Biden sets up White House office on gun violence prevention

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US President Joe Biden is establishing a new office of gun violence prevention at the White House to implement existing laws and work with local authorities to pass gun safety legislation at the state level.

The new office will be overseen by Vice President Kamala Harris and run with the help of gun safety advocates who are joining the administration, officials told reporters on a conference call.

"I’ll continue to urge Congress to take common sense actions that the majority of Americans support like enacting universal background checks and banning assault weapons and high-capacity magazines," Biden, a Democrat, said in a statement released by the White House.

"But in the absence of that sorely-needed action, the Office of Gun Violence Prevention along with the rest of my Administration will continue to do everything it can to combat the epidemic of gun violence that is tearing our families, our communities, and our country apart," he said.

Biden and Harris will discuss the move during remarks in the White House Rose Garden on Friday at 2:45 p.m. EDT.

Democrats largely favor stricter gun laws as a way to reduce deaths from gun violence at schools and in cities across the country, and the issue is likely to feature prominently in Biden's re-election campaign next year.

Republicans, with the support of the National Rifle Association, a gun rights group, largely oppose stricter laws, citing the right to bear arms established in the US Constitution's Second Amendment.

In a rare show of bipartisanship on the issue, Republicans and Democrats passed a package of modest gun safety measures last year, known as the Bipartisan Safer Communities Act, and Biden has taken executive action on the issue as well.

Establishing a new office of gun violence prevention has long been on the wish list of anti-violence advocacy groups that were pleased with Biden's record pushing for reforms but wanted the White House to do more.

Putting it under Harris' purview also gives the vice president, who has struggled to win over some Democrats in her role as Biden's No. 2, a meaty policy area that is important and popular with their party's base.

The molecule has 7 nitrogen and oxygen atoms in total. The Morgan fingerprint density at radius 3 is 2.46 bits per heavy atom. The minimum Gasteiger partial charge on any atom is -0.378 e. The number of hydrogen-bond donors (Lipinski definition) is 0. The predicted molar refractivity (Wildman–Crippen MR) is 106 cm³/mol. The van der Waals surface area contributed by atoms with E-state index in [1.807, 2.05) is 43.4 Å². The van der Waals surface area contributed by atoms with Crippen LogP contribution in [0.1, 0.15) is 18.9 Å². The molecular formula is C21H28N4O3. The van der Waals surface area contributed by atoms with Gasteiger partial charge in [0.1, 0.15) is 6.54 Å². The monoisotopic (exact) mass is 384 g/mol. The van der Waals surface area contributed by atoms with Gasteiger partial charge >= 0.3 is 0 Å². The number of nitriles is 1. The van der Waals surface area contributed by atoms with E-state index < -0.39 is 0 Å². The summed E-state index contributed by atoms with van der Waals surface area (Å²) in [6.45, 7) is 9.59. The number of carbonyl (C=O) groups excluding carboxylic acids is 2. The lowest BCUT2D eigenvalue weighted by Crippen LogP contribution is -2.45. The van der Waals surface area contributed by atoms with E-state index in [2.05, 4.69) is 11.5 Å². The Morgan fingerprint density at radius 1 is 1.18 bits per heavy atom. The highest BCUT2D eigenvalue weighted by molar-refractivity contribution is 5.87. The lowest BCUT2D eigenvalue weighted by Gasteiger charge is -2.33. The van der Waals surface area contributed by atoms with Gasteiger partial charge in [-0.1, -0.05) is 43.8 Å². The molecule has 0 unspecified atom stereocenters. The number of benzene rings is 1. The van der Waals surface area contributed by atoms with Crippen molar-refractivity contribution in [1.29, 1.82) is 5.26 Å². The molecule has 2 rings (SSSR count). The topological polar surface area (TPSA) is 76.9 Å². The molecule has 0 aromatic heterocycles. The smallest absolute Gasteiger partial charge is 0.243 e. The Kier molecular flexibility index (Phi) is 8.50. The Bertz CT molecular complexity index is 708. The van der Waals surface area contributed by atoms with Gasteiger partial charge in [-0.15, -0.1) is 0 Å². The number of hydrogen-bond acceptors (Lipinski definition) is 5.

Harris said in a statement that the office would work to be "engaging and encouraging Congressional leaders, state and local leaders, and advocates to come together to build upon the meaningful progress that we have made".

White House adviser Stefanie Feldman, Biden's staff secretary, will serve as the director of the office, and gun safety advocates Greg Jackson and Rob Wilcox will join the White House as her deputies.

"(Biden) believes that now is the moment to accelerate our work ... which is why he is establishing this office," Feldman told reporters.

She said the office would expedite implementation of the bipartisan federal gun reform law that Biden signed last year, "dig deeper" to find additional actions the administration can take, coordinate support for communities affected by gun violence, and expand partnerships with cities and states.

Gun safety groups welcomed the move.

"We are so pleased that the Biden administration has officially created an Office of Gun Violence Prevention," said Kris Brown, president of Brady, an advocacy group.

"Just as FEMA responds to hurricanes and earthquakes, we have desperately needed a federal agency dedicated to responding to this growing public health crisis," she said, referring to the Federal Emergency Management Agency.

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